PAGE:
Today’s tent manufacturers and renters are thinking outside the rectangle.
By Janice Kleinschmidt
The Pythagoreans dissected a sphere as early as 600 B.C. Plato and Buckminster Fuller took the ball and ran with it, so to speak. But in 2015, Platonic polyhedral/geodesic domes still are fresh on the scene when it comes to tented events. After all, rental tents are typically peaked rectangles — except in certain circles.
Zenvision GmbH of Berlin, Germany, introduced its patented dome-shaped tent less than a decade ago. “Our client base is innovative, early adopters,” says Gordian Overschmidt, chief marketing officer, adding that nontraditional tent shapes represent “simply places for ideas.”
Tentipi AB was inspired by the traditional, cone-shaped Nordic tents of the Lapland. Unusually shaped tents provide “the ability to wow an audience by offering something unexpected,” says Jon Parr, managing director of Tentipi’s main distributor in Little London, England. Although the company is dedicated to one style, it has developed a gusset system allowing the tent to be pitched like a giant “witch’s hat.” This ability to raise the sides makes it possible to link tents into a range of nontraditional configurations. Six tents can be laid out in as a “T” bone or as a flower. Link 18 tents and you have a tire so that you could, for instance, host a covered dinner party and have a band in the center.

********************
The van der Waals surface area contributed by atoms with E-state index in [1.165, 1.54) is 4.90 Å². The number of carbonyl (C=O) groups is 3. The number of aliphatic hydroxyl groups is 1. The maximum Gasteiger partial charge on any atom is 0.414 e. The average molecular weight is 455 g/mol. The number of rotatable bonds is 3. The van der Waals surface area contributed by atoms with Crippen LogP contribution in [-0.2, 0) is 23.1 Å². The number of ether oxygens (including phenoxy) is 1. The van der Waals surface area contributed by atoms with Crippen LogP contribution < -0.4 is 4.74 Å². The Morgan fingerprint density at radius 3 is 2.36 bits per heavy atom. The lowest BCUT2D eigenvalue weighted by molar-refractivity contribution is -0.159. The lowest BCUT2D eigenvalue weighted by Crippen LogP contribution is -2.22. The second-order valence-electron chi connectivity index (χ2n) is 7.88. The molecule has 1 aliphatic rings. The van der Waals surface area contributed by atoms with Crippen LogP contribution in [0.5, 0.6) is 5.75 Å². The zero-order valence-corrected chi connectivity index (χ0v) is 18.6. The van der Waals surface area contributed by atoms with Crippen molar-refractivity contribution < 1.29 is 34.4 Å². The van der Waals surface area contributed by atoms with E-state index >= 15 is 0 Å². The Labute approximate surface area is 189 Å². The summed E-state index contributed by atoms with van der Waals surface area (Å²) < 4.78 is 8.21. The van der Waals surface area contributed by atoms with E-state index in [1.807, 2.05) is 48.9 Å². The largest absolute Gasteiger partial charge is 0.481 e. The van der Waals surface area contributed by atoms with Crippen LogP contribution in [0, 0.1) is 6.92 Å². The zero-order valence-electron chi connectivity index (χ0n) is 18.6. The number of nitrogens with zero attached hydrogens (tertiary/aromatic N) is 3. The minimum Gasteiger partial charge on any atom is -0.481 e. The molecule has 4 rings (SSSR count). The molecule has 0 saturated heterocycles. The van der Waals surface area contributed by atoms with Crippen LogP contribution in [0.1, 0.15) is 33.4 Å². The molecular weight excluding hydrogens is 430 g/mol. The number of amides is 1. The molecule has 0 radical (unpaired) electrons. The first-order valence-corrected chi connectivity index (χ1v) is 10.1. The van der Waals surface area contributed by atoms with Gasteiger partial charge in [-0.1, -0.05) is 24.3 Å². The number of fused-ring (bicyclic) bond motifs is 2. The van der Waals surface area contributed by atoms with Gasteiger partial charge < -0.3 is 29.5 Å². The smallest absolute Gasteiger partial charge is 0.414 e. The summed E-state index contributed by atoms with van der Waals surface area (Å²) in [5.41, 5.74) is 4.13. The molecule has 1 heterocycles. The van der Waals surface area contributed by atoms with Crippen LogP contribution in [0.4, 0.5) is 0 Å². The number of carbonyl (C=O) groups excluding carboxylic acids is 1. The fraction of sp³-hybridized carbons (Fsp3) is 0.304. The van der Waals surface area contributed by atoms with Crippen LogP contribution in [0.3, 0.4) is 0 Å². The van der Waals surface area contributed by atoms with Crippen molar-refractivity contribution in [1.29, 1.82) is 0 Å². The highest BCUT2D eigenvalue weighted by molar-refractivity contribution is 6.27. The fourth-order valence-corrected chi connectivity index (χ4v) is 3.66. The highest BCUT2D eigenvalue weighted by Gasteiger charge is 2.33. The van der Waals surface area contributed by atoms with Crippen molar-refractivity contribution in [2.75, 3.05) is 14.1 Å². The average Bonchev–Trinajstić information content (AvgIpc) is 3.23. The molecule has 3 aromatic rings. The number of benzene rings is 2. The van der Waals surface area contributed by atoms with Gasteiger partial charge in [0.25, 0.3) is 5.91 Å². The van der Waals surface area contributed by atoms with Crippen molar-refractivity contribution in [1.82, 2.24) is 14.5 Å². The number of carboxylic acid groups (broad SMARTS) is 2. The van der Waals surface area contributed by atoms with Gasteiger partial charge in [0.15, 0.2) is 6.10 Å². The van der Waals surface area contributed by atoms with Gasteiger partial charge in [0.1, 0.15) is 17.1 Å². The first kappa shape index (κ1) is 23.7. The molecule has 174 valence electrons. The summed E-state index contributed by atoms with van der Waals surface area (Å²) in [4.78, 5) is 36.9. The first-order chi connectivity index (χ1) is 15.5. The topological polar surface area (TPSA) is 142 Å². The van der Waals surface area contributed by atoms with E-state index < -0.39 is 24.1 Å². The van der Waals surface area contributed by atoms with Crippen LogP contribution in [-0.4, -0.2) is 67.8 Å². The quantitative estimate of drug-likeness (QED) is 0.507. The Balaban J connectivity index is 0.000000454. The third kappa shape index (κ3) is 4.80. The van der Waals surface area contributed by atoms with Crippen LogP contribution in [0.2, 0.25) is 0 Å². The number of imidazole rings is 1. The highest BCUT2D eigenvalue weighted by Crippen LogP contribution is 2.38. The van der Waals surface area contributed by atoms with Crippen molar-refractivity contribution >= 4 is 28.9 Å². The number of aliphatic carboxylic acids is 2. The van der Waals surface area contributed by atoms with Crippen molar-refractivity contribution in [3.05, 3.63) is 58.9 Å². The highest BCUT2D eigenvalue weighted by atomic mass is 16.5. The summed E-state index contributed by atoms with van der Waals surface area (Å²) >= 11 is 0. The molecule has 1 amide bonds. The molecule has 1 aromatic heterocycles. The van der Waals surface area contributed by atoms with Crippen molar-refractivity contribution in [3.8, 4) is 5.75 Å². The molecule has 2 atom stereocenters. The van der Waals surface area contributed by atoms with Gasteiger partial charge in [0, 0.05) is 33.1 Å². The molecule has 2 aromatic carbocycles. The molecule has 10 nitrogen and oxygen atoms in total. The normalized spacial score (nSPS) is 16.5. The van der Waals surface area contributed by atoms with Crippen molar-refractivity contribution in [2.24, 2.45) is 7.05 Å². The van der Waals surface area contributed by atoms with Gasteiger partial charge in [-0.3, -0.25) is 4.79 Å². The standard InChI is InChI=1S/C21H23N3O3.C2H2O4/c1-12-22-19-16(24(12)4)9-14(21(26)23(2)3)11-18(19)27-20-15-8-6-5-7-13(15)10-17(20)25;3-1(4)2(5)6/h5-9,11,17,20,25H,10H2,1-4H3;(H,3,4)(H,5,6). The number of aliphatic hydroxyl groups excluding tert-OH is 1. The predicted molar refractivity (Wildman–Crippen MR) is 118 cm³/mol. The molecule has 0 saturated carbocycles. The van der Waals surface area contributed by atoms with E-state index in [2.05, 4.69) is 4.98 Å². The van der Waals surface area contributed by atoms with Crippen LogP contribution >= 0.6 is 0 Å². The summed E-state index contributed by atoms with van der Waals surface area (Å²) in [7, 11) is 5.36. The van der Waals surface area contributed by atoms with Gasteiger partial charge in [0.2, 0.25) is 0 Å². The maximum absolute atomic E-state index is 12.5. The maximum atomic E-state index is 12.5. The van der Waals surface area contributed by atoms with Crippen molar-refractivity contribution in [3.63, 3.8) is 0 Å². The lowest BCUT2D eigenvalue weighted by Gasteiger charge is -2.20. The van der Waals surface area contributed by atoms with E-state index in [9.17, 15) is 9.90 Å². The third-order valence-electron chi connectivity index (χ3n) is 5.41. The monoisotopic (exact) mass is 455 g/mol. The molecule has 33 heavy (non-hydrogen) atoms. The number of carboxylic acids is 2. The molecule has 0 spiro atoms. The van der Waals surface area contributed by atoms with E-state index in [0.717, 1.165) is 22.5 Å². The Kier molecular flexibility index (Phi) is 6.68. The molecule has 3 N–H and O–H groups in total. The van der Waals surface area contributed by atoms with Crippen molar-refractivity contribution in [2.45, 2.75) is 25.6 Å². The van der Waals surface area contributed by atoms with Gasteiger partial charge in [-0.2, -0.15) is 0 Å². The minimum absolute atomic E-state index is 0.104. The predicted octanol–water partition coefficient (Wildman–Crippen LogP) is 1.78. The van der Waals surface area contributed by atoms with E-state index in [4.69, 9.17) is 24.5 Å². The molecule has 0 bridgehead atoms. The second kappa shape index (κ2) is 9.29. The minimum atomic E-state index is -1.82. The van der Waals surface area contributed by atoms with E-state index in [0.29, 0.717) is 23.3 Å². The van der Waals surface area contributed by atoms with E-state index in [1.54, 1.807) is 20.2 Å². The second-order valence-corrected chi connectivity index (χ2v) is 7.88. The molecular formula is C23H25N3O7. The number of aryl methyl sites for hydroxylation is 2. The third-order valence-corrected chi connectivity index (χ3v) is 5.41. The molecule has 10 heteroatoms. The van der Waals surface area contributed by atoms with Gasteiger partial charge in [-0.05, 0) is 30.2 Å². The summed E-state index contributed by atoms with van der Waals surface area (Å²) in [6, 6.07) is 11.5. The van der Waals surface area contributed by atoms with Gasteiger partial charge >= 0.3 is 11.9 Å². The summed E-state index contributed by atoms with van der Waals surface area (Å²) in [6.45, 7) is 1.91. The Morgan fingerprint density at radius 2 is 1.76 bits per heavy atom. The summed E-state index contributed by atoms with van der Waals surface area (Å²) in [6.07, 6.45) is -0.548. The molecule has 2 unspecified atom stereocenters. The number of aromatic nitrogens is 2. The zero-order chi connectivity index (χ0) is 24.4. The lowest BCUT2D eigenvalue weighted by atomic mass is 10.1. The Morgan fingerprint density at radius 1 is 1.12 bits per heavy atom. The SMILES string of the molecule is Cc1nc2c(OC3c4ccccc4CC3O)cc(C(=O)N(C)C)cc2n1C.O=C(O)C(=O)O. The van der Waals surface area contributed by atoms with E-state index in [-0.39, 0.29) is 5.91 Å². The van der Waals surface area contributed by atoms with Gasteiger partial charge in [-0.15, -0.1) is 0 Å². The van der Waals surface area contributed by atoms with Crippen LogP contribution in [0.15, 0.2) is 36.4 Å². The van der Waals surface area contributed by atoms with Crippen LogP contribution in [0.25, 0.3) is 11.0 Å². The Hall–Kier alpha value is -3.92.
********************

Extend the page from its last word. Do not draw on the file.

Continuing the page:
“The goal of different shapes is to give the end user the sense of a high-end structure with form following function,” says Jeff McInnes, North America sales manager for HTS-USA in Delray Beach, Fla. “It’s best to showcase high-end products with a structure of quality and design elements. These [nontraditional] systems allow avant-garde creativity.”
For years, HTS has offered hexagons, octagons, and decagons. Its newest shapes include the Manhattan tent, featuring a 7-degree-pitch roofline, a valance for signage that conceals the roofline, and cantilevered roofs over upper-level decks. The Icon, with a 12-degree pitch and curved apex can be installed asymmetrically — for example, with 3-meter legs on one side and 5-meter legs on the other.
“Tent manufacturers are listening to the end users and visionaries and creating collaborative environments,” McInnes says. “[T]ent and event rental companies are differentiating themselves to invest in high-end products. They’re winning projects on design criteria instead of lower cost per square foot, which is good for the industry.”
Janice Kleinschmidt is a freelance writer and editor based in San Diego, Calif.